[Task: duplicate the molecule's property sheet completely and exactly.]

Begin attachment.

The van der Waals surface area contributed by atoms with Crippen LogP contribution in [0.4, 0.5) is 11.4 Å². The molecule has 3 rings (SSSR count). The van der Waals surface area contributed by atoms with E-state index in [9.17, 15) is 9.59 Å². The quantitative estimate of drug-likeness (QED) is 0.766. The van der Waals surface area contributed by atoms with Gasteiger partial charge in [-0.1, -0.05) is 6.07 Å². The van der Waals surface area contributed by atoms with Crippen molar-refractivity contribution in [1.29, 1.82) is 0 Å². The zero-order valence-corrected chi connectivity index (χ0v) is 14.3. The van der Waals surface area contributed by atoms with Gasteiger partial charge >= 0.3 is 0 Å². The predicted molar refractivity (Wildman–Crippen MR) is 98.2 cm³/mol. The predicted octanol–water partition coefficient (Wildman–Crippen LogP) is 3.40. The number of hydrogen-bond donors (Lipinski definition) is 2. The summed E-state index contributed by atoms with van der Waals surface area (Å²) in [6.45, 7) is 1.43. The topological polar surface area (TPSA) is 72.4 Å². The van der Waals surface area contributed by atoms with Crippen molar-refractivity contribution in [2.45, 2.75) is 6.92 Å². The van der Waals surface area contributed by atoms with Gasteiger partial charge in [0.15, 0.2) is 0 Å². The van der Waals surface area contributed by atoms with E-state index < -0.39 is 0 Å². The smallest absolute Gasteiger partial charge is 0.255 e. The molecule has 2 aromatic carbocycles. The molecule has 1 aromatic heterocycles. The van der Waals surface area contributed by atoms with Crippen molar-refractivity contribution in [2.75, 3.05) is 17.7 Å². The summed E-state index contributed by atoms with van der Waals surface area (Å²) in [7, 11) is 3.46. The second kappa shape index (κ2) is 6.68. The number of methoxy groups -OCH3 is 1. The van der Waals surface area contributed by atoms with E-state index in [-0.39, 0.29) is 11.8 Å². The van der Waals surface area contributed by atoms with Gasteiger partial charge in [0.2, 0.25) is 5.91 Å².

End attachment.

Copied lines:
The van der Waals surface area contributed by atoms with Crippen LogP contribution in [0.4, 0.5) is 11.4 Å². The molecule has 3 rings (SSSR count). The van der Waals surface area contributed by atoms with E-state index in [9.17, 15) is 9.59 Å². The quantitative estimate of drug-likeness (QED) is 0.766. The van der Waals surface area contributed by atoms with Gasteiger partial charge in [-0.1, -0.05) is 6.07 Å². The van der Waals surface area contributed by atoms with Crippen molar-refractivity contribution in [1.29, 1.82) is 0 Å². The zero-order valence-corrected chi connectivity index (χ0v) is 14.3. The van der Waals surface area contributed by atoms with Gasteiger partial charge >= 0.3 is 0 Å². The predicted molar refractivity (Wildman–Crippen MR) is 98.2 cm³/mol. The predicted octanol–water partition coefficient (Wildman–Crippen LogP) is 3.40. The number of hydrogen-bond donors (Lipinski definition) is 2. The summed E-state index contributed by atoms with van der Waals surface area (Å²) in [6.45, 7) is 1.43. The topological polar surface area (TPSA) is 72.4 Å². The van der Waals surface area contributed by atoms with Crippen molar-refractivity contribution in [2.45, 2.75) is 6.92 Å². The van der Waals surface area contributed by atoms with Gasteiger partial charge in [0.15, 0.2) is 0 Å². The van der Waals surface area contributed by atoms with E-state index < -0.39 is 0 Å². The smallest absolute Gasteiger partial charge is 0.255 e. The molecule has 2 aromatic carbocycles. The molecule has 1 aromatic heterocycles. The van der Waals surface area contributed by atoms with Crippen molar-refractivity contribution in [2.75, 3.05) is 17.7 Å². The summed E-state index contributed by atoms with van der Waals surface area (Å²) in [7, 11) is 3.46. The second kappa shape index (κ2) is 6.68. The number of methoxy groups -OCH3 is 1. The van der Waals surface area contributed by atoms with E-state index in [-0.39, 0.29) is 11.8 Å². The van der Waals surface area contributed by atoms with Gasteiger partial charge in [0.2, 0.25) is 5.91 Å².